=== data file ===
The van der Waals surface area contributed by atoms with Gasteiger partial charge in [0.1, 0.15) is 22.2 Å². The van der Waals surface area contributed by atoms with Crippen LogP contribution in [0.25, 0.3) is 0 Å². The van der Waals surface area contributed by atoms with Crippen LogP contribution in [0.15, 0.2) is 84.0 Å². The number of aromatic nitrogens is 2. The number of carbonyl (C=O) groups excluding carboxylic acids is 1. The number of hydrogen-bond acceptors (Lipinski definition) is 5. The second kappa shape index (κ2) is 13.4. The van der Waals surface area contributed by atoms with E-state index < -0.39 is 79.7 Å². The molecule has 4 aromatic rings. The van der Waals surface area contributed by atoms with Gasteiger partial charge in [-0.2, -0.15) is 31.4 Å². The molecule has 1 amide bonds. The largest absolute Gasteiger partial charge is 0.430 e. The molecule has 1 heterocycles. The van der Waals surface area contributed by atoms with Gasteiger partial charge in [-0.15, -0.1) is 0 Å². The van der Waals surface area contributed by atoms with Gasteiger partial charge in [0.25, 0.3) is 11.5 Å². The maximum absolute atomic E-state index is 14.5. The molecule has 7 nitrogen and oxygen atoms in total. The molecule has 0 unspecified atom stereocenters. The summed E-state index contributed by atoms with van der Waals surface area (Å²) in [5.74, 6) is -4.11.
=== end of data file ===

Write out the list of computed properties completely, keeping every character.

The van der Waals surface area contributed by atoms with Gasteiger partial charge in [0.1, 0.15) is 22.2 Å². The van der Waals surface area contributed by atoms with Crippen LogP contribution in [0.25, 0.3) is 0 Å². The van der Waals surface area contributed by atoms with Crippen LogP contribution in [0.15, 0.2) is 84.0 Å². The number of aromatic nitrogens is 2. The number of carbonyl (C=O) groups excluding carboxylic acids is 1. The number of hydrogen-bond acceptors (Lipinski definition) is 5. The second kappa shape index (κ2) is 13.4. The van der Waals surface area contributed by atoms with E-state index < -0.39 is 79.7 Å². The molecule has 4 aromatic rings. The van der Waals surface area contributed by atoms with Gasteiger partial charge in [-0.2, -0.15) is 31.4 Å². The molecule has 1 amide bonds. The largest absolute Gasteiger partial charge is 0.430 e. The molecule has 1 heterocycles. The van der Waals surface area contributed by atoms with Gasteiger partial charge in [-0.15, -0.1) is 0 Å². The van der Waals surface area contributed by atoms with Gasteiger partial charge in [0.25, 0.3) is 11.5 Å². The maximum absolute atomic E-state index is 14.5. The molecule has 7 nitrogen and oxygen atoms in total. The molecule has 0 unspecified atom stereocenters. The summed E-state index contributed by atoms with van der Waals surface area (Å²) in [5.74, 6) is -4.11.